The New Orleans Saints touchdown-fest against the New York Giants looked to have all the ingredients needed for a shootout, but no one ever thought we would see the third-highest scoring game in NFL history.
Giants/Saints combined for 101 points, tied for 3rd-most in an NFL game Record: 113– Redskins 72, Giants 41 in 1966
— ESPN Stats & Info (@ESPNStatsInfo) November 1, 2015
13 TD passes in Giants-Saints is the most combined TD passes in a game in NFL history.
— Katie Sharp (@ktsharp) November 1, 2015
Not only would it be a solid victory for the Saints, it would be a time-warp game for quarterback Drew Brees.
Brees took advantage of a porous Giants defense early in the first half, starting with a flea flicker for a 34-yard touchdown strike to Willie Snead, tying the game at 7-7.
It wouldn’t stop there. Brees, who completed seven of nine passes for 162 yards and two touchdowns in the game’s first 15 minutes, had 300 yards and four touchdowns by halftime. The only possession where the Saints did not score a touchdown was their first.
Drew Brees has 300 yards passing and 4 TD. It's only HALFTIME! pic.twitter.com/SYFivHUCbk
— NFL on ESPN (@ESPNNFL) November 1, 2015
Brees would end the game with 511 yards and seven touchdowns, just the 16th game since the merger to feature a quarterback with at least 500 passing yards. The last such game was just a few weeks ago when Philip Rivers threw for 503 yards against the Green Bay Packers.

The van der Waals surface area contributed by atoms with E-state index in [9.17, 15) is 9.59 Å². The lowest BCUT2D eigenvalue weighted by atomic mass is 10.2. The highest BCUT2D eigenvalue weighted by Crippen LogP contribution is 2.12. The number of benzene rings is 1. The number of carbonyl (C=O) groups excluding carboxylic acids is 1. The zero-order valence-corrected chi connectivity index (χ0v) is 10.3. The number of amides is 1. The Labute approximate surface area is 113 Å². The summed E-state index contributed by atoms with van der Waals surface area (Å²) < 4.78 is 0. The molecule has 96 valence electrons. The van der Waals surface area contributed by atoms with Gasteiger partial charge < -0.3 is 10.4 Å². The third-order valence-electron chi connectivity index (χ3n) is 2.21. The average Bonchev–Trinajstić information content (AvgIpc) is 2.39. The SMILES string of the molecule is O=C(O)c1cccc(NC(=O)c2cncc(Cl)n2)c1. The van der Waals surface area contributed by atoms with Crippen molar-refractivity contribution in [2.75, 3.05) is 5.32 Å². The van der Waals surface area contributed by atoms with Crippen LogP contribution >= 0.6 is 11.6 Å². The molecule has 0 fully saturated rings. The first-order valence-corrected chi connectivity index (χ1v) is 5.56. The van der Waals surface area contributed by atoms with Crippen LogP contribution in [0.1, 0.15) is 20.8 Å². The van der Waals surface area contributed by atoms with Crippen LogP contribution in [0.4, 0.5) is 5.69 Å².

There have been just two other games in which a passer has thrown for seven touchdowns: Nick Foles and Peyton Manning both did it in 2013, eight weeks apart.
This would be the first game where a quarterback threw for 500 yards and had seven touchdowns.
But as impressive as the performance was, once you adjust for the era in which it occurred, it loses a bit of its luster.
For example, teams are averaging 7.3 yards per pass attempt this season, the highest rate ever since 1965. So 500 yards today is less impressive than even five years ago, when teams average 7.0 yards per pass.
Using adjusted yards per pass attempt, which gives a bonus for touchdowns while penalizing for interceptions, this performance by Brees would rank seventh out of the 10 games with at least 400 yards and six touchdowns, with 251 adjusted yards per pass over average — much less than Joe Namath’s monster game on Sept. 24, 1972.
To further illustrate how this game by Brees isn’t as rare as it looks, Eli Manning threw for 350 yards and six touchdowns without an interception in the same game and lost.
That’s not to take away from Brees’s place in the record books. But before folks start throwing around superlatives when we see eye-popping performances like this, it is always good to have some context before labeling it “best ever.”